FCC Wants ‘Open Internet’ Rules for Wireless

Well, this is interesting: the FCC Chairman announced that they do not believe wireless carriers should be able to block certain types of Internet traffic, according to the AP release a few hours ago. The thrust of the comments seems to be that they want to extend Internet usage rights over the wireless carrier networks. The chairman is now proposing to make it a formal rule that Internet carriers cannot discriminate against certain types of traffic by degrading service. That expands on the principle that they cannot “block” traffic, as articulated in a 2005 policy statement. It’s unclear how the rules would apply in practice to wireless data. For instance, carriers officially restrict how Internet-access cards for laptops are used, but rarely enforce the rules. The government also has been investigating Apple Inc.’s approval process for iPhone applications, but Genachowski isn’t directly addressing manufacturers’ right to determine which applications run on their phones. It does highlight that if you can control the applications used (available) on the devices, you can in turn control the content. Unless of course you break the protection on the phone. But still, this would appear to put the handset providers in the driver’s seat as far as what applications are acceptable. How long will it be before the carriers try to dictate acceptable applications when they negotiate deals? How will the carriers attempt to protect their turf and their investment? Could users say “screw both of you” and encrypt all of their traffic? Personally I like the idea, as it does foster invention and creativity outside the rigorous use models the carriers and phone providers support today. This is going to be a complex and dynamic struggle for the foreseeable future. Share:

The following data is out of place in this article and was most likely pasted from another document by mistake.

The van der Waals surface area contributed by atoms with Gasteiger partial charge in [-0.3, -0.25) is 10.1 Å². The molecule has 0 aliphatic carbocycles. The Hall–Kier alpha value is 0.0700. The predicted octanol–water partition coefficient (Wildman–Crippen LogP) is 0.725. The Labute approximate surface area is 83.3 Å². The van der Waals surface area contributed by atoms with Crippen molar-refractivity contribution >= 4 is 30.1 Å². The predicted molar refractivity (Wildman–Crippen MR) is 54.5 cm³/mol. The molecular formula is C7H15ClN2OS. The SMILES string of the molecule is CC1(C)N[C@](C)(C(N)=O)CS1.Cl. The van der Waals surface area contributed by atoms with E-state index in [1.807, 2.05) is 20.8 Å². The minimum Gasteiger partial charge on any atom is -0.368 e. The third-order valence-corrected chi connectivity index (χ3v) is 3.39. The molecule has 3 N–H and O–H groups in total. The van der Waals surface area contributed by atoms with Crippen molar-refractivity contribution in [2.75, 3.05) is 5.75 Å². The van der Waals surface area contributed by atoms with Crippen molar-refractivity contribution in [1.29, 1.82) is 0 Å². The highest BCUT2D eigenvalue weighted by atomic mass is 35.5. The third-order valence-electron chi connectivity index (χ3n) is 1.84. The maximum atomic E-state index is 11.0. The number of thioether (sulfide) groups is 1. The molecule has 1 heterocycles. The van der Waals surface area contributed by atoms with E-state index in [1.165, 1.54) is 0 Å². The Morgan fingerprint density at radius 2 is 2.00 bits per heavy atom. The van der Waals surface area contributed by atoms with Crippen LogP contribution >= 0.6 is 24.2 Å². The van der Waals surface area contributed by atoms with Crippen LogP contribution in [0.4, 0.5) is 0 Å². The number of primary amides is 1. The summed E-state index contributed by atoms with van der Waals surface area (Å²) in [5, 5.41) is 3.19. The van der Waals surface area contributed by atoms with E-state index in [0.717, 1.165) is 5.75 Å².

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Incomplete Thought: Why Is Identity and Access Management Hard?